Introduction: Reviews in Digital Humanities
Reviews in Digital Humanities publishes project overviews authored by project directors alongside peer reviews written by members of digital humanities communities. The goal of Reviews in Digital Humanities is to foster critical discourse about digital scholarship in a format useful to other scholars. This pilot is a result of a number of converging motivations:
We’ve grown frustrated with being asked to divorce technical questions from humanities inquiry and vice versa when asked to review digital projects for journals, departments, and presses.
Our own work and the work of peers encounter challenges of timely peer review. The result is that published reviews become quickly outdated as digital projects evolve or, at the extreme, the review appears years after the project is completed. The review then serves as a post-script rather than a useful scholarly intervention.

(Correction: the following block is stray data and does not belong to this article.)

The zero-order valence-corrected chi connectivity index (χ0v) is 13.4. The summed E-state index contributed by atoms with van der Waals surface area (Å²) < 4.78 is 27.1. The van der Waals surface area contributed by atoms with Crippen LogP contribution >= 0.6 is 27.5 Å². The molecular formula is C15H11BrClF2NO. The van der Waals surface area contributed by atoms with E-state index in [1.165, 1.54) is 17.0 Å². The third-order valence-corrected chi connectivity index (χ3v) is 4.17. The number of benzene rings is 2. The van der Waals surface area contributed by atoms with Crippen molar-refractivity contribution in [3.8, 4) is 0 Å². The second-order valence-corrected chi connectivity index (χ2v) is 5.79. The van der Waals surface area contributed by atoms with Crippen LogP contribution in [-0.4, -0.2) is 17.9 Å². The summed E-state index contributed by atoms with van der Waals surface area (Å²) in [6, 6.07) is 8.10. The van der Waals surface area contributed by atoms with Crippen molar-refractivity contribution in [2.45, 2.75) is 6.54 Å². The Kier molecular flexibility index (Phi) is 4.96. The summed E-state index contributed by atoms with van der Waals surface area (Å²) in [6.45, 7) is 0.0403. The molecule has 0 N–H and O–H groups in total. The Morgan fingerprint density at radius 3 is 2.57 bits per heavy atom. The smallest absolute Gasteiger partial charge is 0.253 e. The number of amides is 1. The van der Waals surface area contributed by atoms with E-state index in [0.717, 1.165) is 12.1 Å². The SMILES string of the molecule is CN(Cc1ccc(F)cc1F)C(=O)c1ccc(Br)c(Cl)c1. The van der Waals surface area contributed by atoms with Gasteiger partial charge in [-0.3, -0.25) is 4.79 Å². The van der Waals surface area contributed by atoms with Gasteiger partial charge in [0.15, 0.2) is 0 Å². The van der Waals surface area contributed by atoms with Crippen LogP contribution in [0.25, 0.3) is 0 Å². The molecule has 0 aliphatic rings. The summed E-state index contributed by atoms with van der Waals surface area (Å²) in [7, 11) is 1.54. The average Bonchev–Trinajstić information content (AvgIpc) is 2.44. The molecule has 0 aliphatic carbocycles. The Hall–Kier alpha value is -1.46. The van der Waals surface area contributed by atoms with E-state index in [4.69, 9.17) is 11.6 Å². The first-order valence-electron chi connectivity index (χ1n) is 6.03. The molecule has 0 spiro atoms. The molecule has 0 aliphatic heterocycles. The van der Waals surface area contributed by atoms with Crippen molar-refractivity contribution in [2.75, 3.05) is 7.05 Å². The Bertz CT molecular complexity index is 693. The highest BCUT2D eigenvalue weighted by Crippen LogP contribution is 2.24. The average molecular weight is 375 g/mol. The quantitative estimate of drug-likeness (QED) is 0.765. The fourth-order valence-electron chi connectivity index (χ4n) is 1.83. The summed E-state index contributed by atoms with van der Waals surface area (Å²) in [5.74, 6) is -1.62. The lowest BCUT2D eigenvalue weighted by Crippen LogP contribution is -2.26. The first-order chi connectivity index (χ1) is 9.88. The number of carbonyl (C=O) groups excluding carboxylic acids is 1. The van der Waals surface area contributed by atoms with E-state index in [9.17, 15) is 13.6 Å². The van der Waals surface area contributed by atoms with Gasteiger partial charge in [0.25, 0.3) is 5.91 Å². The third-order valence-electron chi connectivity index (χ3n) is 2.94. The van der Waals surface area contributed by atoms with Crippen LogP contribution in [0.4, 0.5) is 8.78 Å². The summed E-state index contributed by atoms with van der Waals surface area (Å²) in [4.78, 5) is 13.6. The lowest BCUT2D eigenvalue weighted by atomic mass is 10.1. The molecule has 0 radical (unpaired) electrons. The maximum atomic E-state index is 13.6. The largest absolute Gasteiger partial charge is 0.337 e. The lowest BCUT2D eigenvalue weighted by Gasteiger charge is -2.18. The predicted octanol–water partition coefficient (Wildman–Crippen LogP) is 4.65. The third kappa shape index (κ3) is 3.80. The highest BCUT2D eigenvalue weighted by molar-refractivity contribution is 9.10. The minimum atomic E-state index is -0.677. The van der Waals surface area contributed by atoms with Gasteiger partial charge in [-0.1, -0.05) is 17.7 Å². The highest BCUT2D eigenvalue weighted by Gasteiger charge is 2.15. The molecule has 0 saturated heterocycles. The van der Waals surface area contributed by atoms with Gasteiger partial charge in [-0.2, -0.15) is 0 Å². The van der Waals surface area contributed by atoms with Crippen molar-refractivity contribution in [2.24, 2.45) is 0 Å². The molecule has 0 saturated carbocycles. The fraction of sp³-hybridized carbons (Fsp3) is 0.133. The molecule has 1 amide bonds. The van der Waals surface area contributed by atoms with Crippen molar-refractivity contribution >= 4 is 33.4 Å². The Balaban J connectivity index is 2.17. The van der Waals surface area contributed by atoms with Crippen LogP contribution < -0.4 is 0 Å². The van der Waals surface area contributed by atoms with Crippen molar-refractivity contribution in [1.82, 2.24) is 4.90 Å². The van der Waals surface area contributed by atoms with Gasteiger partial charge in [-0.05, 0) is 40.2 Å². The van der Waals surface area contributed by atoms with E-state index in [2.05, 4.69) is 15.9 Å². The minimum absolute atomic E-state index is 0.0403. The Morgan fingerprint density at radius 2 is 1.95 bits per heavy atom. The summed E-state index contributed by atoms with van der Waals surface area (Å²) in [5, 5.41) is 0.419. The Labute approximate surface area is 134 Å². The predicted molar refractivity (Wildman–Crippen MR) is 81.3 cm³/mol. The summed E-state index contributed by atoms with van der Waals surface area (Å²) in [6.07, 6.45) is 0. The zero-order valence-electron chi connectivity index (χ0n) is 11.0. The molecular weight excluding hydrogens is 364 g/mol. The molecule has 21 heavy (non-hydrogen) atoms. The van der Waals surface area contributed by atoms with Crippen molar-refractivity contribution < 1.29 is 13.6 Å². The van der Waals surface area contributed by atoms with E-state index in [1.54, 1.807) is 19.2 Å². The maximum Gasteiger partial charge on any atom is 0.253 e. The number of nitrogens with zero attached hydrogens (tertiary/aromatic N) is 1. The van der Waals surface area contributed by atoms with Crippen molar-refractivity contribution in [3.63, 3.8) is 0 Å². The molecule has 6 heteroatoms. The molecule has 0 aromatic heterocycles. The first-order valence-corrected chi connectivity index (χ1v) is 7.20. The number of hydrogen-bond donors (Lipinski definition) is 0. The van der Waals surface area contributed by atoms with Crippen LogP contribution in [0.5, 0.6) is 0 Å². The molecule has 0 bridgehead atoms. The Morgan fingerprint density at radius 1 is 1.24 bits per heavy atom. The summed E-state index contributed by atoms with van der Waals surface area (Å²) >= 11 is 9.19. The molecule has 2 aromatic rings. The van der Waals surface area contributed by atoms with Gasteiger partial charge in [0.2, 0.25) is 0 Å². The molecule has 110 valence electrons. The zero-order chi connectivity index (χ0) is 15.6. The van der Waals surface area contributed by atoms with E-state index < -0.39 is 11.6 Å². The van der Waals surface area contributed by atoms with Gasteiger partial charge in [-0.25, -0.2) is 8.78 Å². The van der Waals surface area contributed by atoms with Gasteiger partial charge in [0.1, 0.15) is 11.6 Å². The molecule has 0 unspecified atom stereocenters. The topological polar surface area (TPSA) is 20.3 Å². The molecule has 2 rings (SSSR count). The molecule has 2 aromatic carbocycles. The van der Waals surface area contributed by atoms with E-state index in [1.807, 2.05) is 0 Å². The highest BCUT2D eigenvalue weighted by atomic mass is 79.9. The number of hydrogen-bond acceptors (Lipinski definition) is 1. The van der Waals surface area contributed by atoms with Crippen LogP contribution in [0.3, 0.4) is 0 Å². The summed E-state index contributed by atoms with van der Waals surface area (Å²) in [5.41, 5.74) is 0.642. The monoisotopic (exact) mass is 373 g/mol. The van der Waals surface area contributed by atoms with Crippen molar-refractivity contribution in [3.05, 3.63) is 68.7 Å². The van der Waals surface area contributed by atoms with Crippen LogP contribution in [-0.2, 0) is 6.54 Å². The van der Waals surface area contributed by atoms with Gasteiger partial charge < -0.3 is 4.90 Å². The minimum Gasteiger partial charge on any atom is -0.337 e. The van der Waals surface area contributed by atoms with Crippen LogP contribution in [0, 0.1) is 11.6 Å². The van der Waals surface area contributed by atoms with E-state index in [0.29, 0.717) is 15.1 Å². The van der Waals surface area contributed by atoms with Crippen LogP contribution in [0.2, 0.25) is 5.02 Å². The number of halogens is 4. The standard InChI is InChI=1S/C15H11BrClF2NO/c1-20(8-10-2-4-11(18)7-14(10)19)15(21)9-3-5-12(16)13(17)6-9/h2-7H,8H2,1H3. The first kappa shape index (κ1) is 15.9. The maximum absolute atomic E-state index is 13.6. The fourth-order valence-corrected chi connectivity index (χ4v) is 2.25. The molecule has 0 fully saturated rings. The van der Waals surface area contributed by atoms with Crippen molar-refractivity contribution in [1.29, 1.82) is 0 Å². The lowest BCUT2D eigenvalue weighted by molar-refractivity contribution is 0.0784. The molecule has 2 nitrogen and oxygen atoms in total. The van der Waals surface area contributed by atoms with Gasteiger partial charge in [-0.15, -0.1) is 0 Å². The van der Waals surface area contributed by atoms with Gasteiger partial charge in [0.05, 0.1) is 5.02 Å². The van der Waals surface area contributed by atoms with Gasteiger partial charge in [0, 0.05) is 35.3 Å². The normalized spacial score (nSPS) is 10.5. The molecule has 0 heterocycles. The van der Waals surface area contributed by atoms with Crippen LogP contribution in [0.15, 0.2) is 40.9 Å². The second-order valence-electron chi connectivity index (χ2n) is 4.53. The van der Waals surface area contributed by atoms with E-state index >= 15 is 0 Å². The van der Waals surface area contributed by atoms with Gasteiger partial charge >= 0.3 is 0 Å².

We’ve become convinced that the lack of a peer review culture that places the project’s explicit intentions in dialogue with the reviewer’s assessment has led to “you should have done the project I wanted” reviews rather than a review of what the project actually seeks to do.
Our dissatisfaction with the lack of diversity among those being asked to review digital projects continues to grow. This practice has resulted in a limited vision of what is acceptable in certain areas of research. It is bolstered by the over-reliance on tenured faculty at Research 1 institutions as the “acceptable” reviewer pool. We appreciate these scholars but we also want to hear the thoughts of librarians, archivists, cultural heritage professionals, community practitioners, students, and the like.
All of these motivations converged for us in this pilot effort. Can a review culture exist in the digital humanities that can solicit projects, reviewers, and complete the entire review cycle in less than 90 days? And, as importantly, can we publish reviews on a rolling basis that highlight the continually moving targets of digital projects? Our hope over this two-year pilot is that the answer to both of these questions is yes.